LAFAYETTE, La. (KLFY) — There’s a new sober living house for women in Lafayette. Their hope is to help curb the rising number of overdose deaths in our community.
“This house is specifically for women. It’s Safe House Sober Living. We provide low-cost transitional housing for women in recovery,” says John Nugent the Executive Director of Safe House.
In Lafayette Parish, there was a 51% increase in overdose deaths between 2019 and 2020. 83 people died from a drug overdose in 2020, while 55 people died in 2019, according to the corners office.
“These homes give them a safe place to process their experiences and we give them the tools to help them become more productive citizens. It also helps rebuild and restore healthy peer and community relationships,” says Nugent.
Last week, President Biden signed a new law that will help fight the opioid crisis in Louisiana. Introduced by Senator John Kennedy, the DUMP Opioids Act allows people to drop off their prescription medication that they no longer need in secure VA drop boxes.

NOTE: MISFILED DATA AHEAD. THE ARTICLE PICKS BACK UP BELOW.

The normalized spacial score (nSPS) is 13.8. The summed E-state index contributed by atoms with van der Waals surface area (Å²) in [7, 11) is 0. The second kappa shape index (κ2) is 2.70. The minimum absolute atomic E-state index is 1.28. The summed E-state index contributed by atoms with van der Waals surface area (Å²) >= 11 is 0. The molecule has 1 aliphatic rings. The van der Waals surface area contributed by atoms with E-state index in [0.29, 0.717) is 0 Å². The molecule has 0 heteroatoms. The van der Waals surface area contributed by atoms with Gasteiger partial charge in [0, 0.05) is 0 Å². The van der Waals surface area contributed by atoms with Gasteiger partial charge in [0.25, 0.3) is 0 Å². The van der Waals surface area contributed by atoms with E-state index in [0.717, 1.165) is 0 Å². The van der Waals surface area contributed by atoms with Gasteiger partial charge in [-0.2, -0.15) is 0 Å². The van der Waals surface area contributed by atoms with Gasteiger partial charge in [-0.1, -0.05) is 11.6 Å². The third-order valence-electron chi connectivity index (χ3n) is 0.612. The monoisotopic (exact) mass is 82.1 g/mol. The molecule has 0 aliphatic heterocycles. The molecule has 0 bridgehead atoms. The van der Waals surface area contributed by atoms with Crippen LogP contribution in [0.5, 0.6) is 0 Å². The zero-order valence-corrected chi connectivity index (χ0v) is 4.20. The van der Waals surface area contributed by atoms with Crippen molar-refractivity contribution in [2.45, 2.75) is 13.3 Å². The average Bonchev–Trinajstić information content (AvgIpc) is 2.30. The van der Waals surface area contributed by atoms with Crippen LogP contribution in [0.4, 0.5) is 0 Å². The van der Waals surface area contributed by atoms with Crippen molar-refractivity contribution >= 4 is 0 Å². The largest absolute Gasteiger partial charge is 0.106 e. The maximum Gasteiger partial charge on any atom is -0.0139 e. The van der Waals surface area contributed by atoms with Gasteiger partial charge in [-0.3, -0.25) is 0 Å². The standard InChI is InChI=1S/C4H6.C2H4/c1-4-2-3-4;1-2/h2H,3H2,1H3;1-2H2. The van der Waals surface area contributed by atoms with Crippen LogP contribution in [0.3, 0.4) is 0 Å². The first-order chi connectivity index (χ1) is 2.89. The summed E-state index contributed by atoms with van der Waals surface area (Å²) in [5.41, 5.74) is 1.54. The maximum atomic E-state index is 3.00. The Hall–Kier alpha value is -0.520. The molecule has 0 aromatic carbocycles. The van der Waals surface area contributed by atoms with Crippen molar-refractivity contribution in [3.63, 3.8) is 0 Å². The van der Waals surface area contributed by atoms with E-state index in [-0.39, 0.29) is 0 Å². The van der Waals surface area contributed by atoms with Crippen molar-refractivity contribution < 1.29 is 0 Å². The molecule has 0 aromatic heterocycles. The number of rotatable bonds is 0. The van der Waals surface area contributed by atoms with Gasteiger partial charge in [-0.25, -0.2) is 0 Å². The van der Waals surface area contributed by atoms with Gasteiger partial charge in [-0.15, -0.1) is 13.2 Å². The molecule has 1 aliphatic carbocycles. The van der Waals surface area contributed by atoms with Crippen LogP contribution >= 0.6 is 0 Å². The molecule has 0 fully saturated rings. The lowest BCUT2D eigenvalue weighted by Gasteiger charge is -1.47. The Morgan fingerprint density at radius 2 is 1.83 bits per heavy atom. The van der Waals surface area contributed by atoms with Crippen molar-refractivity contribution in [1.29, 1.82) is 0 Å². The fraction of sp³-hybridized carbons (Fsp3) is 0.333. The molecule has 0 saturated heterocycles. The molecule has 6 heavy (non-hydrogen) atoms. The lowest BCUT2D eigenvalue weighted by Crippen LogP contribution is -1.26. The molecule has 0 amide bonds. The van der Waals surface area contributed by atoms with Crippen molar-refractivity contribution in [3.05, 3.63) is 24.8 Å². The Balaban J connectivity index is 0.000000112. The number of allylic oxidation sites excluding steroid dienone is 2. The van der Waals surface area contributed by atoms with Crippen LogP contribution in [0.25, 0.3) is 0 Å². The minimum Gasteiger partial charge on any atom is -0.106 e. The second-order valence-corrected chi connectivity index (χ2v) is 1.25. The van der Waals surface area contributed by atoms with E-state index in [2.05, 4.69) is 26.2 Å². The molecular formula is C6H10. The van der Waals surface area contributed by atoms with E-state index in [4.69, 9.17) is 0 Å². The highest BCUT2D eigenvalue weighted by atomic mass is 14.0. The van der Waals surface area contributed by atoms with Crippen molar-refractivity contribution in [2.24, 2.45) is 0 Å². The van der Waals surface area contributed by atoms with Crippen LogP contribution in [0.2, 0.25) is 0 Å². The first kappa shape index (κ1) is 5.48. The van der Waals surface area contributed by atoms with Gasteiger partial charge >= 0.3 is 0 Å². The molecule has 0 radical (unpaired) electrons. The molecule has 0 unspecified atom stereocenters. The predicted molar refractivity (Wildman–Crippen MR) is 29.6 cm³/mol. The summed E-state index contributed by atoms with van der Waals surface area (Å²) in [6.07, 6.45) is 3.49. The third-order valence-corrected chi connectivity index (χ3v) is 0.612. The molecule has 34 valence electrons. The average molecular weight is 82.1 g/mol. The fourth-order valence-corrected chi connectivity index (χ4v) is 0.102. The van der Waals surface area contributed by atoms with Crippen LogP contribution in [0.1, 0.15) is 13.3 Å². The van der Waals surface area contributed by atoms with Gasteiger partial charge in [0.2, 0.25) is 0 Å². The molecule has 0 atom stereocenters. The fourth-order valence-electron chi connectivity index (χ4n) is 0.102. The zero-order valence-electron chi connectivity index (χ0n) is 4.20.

“The purpose is so fewer people have the chance to start or feed an opioid addiction,” says Senator Kennedy.
Nugent explains that some people become addicted to prescriptions after taking them for legitimate reasons.
“Sadly, once their body has become so used to that substance, they continue to need it. If they can’t get it through legal means such as doctors and prescriptions, then they are going to the streets to find it and that’s where we’re seeing a lot of the heroine, and most recently, fentanyl overdoses. Because it’s a much stronger drug.”
The men’s Safe House is currently full and the women’s house is filling quickly.
“Our goal is to have so many of the safe houses all throughout Lafayette. You know how you go into a neighborhood and you see a Dollar General on almost every corner? That’s what we want with Safe House. Then eventually become so successful that we put ourselves out of business,” says Nugent.
According to Nugent, only about 15% of people who struggle with addiction get treatment. Once they get through treatment only about 10% make it to one year of sobriety. He says looking at those statistics shows how important services for people struggling with addiction are in our community.